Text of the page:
In her capacity as Shadow Minister for Public Health, Sharon responded to a Westminster Hall debate on extending the HPV vaccination to boys.
In her speech Sharon outlined that the vaccination, which is currently given to girls aged between 11 and 13, would also be beneficial to men. Sharon argued that HPV is not gender-specific, and therefore neither should the vaccination programme.
You can read Sharon's speech below:
Mrs Sharon Hodgson (Washington and Sunderland West) (Lab)
It is a pleasure to serve under your chairmanship, Sir Henry. I thank the hon. Member for North Thanet (Sir Roger Gale) for securing this important and long-awaited debate, and for speaking with such knowledge and passion. I also thank the hon. Members for Henley (John Howell), for Worthing West (Sir Peter Bottomley) and for West Dunbartonshire (Martin Docherty-Hughes) for their contributions. Although we are few in number, due in no small part to the local elections, that has been more than made up for by quality.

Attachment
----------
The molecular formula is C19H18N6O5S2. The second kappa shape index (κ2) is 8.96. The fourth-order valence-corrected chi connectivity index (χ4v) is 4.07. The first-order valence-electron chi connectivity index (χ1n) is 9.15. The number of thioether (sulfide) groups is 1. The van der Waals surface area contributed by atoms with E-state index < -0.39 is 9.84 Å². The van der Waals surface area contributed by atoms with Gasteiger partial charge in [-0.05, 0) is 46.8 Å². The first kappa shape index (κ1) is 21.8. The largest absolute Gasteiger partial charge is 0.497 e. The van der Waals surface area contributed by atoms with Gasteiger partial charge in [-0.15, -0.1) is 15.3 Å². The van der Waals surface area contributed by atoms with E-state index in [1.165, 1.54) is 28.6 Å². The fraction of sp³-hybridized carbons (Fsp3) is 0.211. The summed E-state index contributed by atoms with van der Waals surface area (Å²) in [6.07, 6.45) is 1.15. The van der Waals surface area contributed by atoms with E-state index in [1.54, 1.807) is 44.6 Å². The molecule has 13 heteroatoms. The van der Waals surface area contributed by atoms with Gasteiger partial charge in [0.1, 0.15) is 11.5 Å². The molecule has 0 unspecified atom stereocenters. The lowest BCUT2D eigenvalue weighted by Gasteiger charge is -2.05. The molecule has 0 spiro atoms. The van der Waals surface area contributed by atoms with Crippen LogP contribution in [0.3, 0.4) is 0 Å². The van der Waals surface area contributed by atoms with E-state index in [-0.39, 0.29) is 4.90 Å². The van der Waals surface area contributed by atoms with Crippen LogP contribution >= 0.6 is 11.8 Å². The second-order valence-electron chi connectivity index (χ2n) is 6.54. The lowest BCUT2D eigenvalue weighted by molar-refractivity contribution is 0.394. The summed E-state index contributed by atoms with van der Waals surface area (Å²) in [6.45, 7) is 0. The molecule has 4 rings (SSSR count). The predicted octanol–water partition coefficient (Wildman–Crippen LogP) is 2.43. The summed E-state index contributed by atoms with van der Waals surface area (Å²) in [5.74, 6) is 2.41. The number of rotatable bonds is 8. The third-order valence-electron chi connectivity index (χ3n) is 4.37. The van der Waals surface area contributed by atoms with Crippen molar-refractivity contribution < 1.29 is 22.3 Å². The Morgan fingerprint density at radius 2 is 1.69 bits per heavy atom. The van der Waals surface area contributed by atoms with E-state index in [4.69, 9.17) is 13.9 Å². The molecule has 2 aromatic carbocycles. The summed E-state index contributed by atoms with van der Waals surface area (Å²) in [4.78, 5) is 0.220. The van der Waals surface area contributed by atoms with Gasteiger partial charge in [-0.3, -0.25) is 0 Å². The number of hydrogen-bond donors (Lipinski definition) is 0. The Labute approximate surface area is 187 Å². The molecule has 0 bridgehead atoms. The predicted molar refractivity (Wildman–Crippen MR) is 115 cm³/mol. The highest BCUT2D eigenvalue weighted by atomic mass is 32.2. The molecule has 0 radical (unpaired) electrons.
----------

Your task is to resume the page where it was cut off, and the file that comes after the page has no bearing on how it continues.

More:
As we have already heard, 70% to 80% of sexually active women and men will acquire HPV at some point in their lives. Most healthy people will be able to clear the infection out of their system and will never know that they had been infected, but 3% to 10% of cases lead to serious health conditions. HPV is a major cause of cancers in men and women, and accounts for 4.8% of the estimated 12.7 million new cancer cases occurring annually among men and women worldwide.
HPV is linked to nearly all cervical cancers, 70% to 75% of vaginal cancers, 29% of vulvar cancers, 50% of penile cancer and 85% to 90% of anal cancers in both sexes. HPV can also cause genital warts, as we have heard, which is the most common sexually transmitted disease caused by the virus in both sexes. Why, then, do we vaccinate only girls, when men and women can be infected?